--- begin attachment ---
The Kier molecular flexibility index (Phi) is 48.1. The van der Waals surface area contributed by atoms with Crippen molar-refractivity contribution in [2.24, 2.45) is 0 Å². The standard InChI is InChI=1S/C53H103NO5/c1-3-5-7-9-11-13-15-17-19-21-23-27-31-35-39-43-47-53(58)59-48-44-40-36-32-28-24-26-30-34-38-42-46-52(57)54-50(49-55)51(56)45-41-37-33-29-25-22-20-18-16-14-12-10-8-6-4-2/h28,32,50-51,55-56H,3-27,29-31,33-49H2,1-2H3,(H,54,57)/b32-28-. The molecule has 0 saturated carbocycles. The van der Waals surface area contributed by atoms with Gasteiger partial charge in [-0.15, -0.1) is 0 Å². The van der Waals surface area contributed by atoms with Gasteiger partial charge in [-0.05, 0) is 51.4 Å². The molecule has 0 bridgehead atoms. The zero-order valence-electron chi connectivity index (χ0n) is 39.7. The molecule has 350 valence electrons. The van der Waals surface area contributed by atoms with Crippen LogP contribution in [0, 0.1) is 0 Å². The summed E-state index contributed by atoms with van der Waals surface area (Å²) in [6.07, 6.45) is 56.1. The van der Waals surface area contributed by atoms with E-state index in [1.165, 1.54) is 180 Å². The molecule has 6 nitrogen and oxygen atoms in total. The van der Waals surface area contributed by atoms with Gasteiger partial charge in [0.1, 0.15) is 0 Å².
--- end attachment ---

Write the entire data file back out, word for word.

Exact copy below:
The Kier molecular flexibility index (Phi) is 48.1. The van der Waals surface area contributed by atoms with Crippen molar-refractivity contribution in [2.24, 2.45) is 0 Å². The standard InChI is InChI=1S/C53H103NO5/c1-3-5-7-9-11-13-15-17-19-21-23-27-31-35-39-43-47-53(58)59-48-44-40-36-32-28-24-26-30-34-38-42-46-52(57)54-50(49-55)51(56)45-41-37-33-29-25-22-20-18-16-14-12-10-8-6-4-2/h28,32,50-51,55-56H,3-27,29-31,33-49H2,1-2H3,(H,54,57)/b32-28-. The molecule has 0 saturated carbocycles. The van der Waals surface area contributed by atoms with Gasteiger partial charge in [-0.15, -0.1) is 0 Å². The van der Waals surface area contributed by atoms with Gasteiger partial charge in [-0.05, 0) is 51.4 Å². The molecule has 0 bridgehead atoms. The zero-order valence-electron chi connectivity index (χ0n) is 39.7. The molecule has 350 valence electrons. The van der Waals surface area contributed by atoms with Crippen LogP contribution in [0, 0.1) is 0 Å². The summed E-state index contributed by atoms with van der Waals surface area (Å²) in [6.07, 6.45) is 56.1. The van der Waals surface area contributed by atoms with E-state index in [1.165, 1.54) is 180 Å². The molecule has 6 nitrogen and oxygen atoms in total. The van der Waals surface area contributed by atoms with Gasteiger partial charge in [0.1, 0.15) is 0 Å².